Scanning tunneling microscopy study of single molecule motion on the Si(100)- 2×1 surface

R. Basu, J. D. Tovar, Mark C Hersam

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21 Citations (Scopus)

Abstract

Room temperature ultrahigh vacuum (UHV) scanning tunneling microscopy (STM) is used to characterize the motion of individual organic molecules on the Si(100)- 2×1 surface. In particular, 4-methoxystyrene molecules are observed to translate laterally on the surface during UHV STM imaging. Switching between the two most favored conformations occurs on the time scale of 0.1-1 s. On the other hand, styrene molecules imaged under identical conditions are not observed to undergo lateral translations, thus suggesting that the rotational freedom of the methoxy group is enabling the apparent motion of 4-methoxystyrene. To test this hypothesis, the rotational freedom of the methoxy group was eliminated by synthesizing an analog molecule (5-vinyl-2,3-dihydrobenzofuran) where the methoxy group was covalently linked back to the aromatic ring. UHV STM studies of 5-vinyl-2,3-dihydrobenzofuran confirm the expected suppression of molecular motion. Overall, this study suggests that the motion of surface-mounted adsorbates can be controlled by engineering intramolecular rotational degrees of freedom.

Original languageEnglish
Pages (from-to)1785-1789
Number of pages5
JournalJournal of Vacuum Science and Technology B: Microelectronics and Nanometer Structures
Volume23
Issue number4
DOIs
Publication statusPublished - 2005

Fingerprint

Scanning tunneling microscopy
scanning tunneling microscopy
Ultrahigh vacuum
ultrahigh vacuum
Molecules
molecules
Adsorbates
styrenes
Conformations
Styrene
degrees of freedom
retarding
engineering
analogs
Imaging techniques
rings
room temperature
Temperature

ASJC Scopus subject areas

  • Electrical and Electronic Engineering
  • Surfaces and Interfaces
  • Physics and Astronomy (miscellaneous)

Cite this

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abstract = "Room temperature ultrahigh vacuum (UHV) scanning tunneling microscopy (STM) is used to characterize the motion of individual organic molecules on the Si(100)- 2×1 surface. In particular, 4-methoxystyrene molecules are observed to translate laterally on the surface during UHV STM imaging. Switching between the two most favored conformations occurs on the time scale of 0.1-1 s. On the other hand, styrene molecules imaged under identical conditions are not observed to undergo lateral translations, thus suggesting that the rotational freedom of the methoxy group is enabling the apparent motion of 4-methoxystyrene. To test this hypothesis, the rotational freedom of the methoxy group was eliminated by synthesizing an analog molecule (5-vinyl-2,3-dihydrobenzofuran) where the methoxy group was covalently linked back to the aromatic ring. UHV STM studies of 5-vinyl-2,3-dihydrobenzofuran confirm the expected suppression of molecular motion. Overall, this study suggests that the motion of surface-mounted adsorbates can be controlled by engineering intramolecular rotational degrees of freedom.",
author = "R. Basu and Tovar, {J. D.} and Hersam, {Mark C}",
year = "2005",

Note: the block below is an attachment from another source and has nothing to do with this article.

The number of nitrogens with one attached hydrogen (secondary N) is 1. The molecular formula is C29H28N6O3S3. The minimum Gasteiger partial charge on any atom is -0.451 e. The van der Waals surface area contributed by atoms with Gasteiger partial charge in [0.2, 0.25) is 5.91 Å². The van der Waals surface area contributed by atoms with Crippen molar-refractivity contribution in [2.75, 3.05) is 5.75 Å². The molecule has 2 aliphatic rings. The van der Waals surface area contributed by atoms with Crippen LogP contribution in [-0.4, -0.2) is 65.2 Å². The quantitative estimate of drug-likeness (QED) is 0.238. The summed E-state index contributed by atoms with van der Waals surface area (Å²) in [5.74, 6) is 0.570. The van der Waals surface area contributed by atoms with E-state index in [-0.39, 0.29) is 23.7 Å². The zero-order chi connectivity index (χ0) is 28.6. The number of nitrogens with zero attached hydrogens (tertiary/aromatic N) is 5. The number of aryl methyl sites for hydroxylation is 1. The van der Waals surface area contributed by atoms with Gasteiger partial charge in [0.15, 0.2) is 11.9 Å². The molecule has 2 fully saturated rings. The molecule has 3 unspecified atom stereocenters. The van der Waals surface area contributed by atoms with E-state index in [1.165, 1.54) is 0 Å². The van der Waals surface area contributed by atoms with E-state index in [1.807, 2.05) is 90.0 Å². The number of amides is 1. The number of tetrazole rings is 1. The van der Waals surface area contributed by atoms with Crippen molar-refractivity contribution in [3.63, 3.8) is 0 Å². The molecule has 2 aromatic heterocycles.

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AU - Tovar, J. D.

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PY - 2005

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N2 - Room temperature ultrahigh vacuum (UHV) scanning tunneling microscopy (STM) is used to characterize the motion of individual organic molecules on the Si(100)- 2×1 surface. In particular, 4-methoxystyrene molecules are observed to translate laterally on the surface during UHV STM imaging. Switching between the two most favored conformations occurs on the time scale of 0.1-1 s. On the other hand, styrene molecules imaged under identical conditions are not observed to undergo lateral translations, thus suggesting that the rotational freedom of the methoxy group is enabling the apparent motion of 4-methoxystyrene. To test this hypothesis, the rotational freedom of the methoxy group was eliminated by synthesizing an analog molecule (5-vinyl-2,3-dihydrobenzofuran) where the methoxy group was covalently linked back to the aromatic ring. UHV STM studies of 5-vinyl-2,3-dihydrobenzofuran confirm the expected suppression of molecular motion. Overall, this study suggests that the motion of surface-mounted adsorbates can be controlled by engineering intramolecular rotational degrees of freedom.

AB - Room temperature ultrahigh vacuum (UHV) scanning tunneling microscopy (STM) is used to characterize the motion of individual organic molecules on the Si(100)- 2×1 surface. In particular, 4-methoxystyrene molecules are observed to translate laterally on the surface during UHV STM imaging. Switching between the two most favored conformations occurs on the time scale of 0.1-1 s. On the other hand, styrene molecules imaged under identical conditions are not observed to undergo lateral translations, thus suggesting that the rotational freedom of the methoxy group is enabling the apparent motion of 4-methoxystyrene. To test this hypothesis, the rotational freedom of the methoxy group was eliminated by synthesizing an analog molecule (5-vinyl-2,3-dihydrobenzofuran) where the methoxy group was covalently linked back to the aromatic ring. UHV STM studies of 5-vinyl-2,3-dihydrobenzofuran confirm the expected suppression of molecular motion. Overall, this study suggests that the motion of surface-mounted adsorbates can be controlled by engineering intramolecular rotational degrees of freedom.

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